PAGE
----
WHMIS has aligned with the worldwide hazard communication system known as GHS — the Globally Harmonized System of Classification and Labelling of Chemicals. The goal is to harmonize and mitigate risks through better understanding across borders.
To ensure worker protection, employers must train workers about WHMIS 2015 as new labels and Safety Data Sheets (SDS) appear in workplaces. The Public Services Health and Safety Association (PSHSA) are building an eLearning training module to meet compliance legislation.
WHMIS is just one part of improving occupational health and safety as part of the government’s economic plan for Ontario. The PSHSA is working to provide current training and education options on what some of these changes to regulation and standardization involve and how they impact municipal operations.
The four cornerstones of WHMIS are Classification, Training, Labels and Material Safety Data Sheets (MSDS). GHS is based on similar building blocks and will provide improved protection.
GHS classification takes a “building block approach”. The three major hazard groups are: Health Hazards, Physical Hazards and Environmental Hazards. Each of the hazard groups are divided into classes. Classes may be divided further into categories and sub-categories.
For example, for health hazard classes, the categories can include acute toxicity and reproductive toxicity. For physical hazard classes, the examples are explosives, flammable gases, flammable aerosols, flammable liquids and flammable solids. Currently, Canada is considering one environmental hazard class and that is hazardous to the aquatic environment.
MSDS to SDS
In addition to changes in the classification system, GHS uses the words “Safety Data Sheet (SDS)” rather than Material Safety Data Sheet (MSDS). Material Safety Data Sheet Requirements (WHMIS) require nine pieces of information. However, Safety Data Sheets (GHS) have 16 requirements such as identification, hazard identification, composition information on ingredients, first aid measures, firefighting measures, accidental release measures, handling and storage, exposure controls/personal protection, physical and chemical properties, stability and reactivity, toxicology information, ecological information, disposal considerations, transport information, regulatory information and other information.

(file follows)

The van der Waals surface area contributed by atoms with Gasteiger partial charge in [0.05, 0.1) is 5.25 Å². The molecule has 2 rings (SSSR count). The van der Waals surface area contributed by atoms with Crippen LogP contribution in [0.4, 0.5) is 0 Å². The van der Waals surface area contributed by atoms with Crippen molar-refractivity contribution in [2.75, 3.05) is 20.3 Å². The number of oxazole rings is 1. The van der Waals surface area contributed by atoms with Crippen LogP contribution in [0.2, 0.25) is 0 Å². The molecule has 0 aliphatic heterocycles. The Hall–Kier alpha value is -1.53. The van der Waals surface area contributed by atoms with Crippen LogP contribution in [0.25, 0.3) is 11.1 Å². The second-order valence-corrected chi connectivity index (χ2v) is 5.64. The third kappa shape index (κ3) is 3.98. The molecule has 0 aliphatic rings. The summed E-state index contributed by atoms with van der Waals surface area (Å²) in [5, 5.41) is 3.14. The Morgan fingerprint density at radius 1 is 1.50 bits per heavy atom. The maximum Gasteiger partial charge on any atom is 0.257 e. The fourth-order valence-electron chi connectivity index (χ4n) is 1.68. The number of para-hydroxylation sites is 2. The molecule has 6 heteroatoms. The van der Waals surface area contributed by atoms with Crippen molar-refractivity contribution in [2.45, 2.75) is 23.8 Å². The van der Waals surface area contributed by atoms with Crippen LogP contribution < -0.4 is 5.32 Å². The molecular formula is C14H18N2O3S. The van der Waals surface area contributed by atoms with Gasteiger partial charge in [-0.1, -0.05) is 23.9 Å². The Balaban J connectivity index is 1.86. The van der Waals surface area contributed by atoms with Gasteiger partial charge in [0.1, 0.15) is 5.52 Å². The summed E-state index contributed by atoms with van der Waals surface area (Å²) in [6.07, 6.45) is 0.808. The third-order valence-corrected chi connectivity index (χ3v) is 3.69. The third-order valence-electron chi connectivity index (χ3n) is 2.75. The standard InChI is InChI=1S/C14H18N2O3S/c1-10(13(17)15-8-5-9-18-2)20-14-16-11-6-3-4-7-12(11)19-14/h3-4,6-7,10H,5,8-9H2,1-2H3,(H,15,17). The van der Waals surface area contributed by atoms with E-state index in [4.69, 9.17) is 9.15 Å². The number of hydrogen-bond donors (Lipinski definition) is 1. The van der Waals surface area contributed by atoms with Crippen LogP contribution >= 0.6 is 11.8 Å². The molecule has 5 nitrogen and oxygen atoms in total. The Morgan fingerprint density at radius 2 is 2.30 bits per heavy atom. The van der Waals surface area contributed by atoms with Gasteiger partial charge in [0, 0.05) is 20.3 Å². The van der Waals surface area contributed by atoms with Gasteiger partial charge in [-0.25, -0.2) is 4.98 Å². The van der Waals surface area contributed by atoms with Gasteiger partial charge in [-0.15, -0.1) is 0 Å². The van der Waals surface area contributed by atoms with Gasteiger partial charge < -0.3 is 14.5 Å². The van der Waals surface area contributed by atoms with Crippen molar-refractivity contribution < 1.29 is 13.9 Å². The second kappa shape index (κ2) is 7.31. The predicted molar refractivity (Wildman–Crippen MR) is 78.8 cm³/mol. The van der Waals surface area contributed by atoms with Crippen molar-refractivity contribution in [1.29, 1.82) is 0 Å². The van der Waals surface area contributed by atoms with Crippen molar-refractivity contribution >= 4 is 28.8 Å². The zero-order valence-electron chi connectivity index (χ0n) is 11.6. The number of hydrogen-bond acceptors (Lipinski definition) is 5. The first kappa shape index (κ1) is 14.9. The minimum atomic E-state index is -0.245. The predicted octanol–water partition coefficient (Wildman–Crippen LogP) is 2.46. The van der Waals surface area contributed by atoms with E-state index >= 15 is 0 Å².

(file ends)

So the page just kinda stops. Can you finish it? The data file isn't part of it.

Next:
GHS has nine pictograms to classify and label chemicals:
Flame: Flammable, self-reactive, pyrophoric, self-heating, in contact with water, emits flammable gases, organic peroxide.
Exclamation mark: Irritation (skin or eyes), skin sensitization, acute toxicity (harmful), specific target organ toxicity (single exposure), hazardous to the ozone layer.
Health hazard: Carcinogenicity, respiratory sensitization, reproductive toxicity, specific target organ — single or repeated exposure, germ cell mutagenicity, aspiration hazard.
Skull and crossbones: Acute toxicity (fatal or toxic).
Exploding bomb: Explosive, self-reactive, organic peroxide.
Flame over circle: Oxidizer.
Gas cylinder: Gas under pressure.
Environment: Hazardous to the aquatic environment (acute or long term).
How to prepare?
Employers should continue to train workers on hazards and the safe use of products. While global standardization will simplify hazard recognition, employees will need to be trained on both WHMIS and GHS until the transition is complete.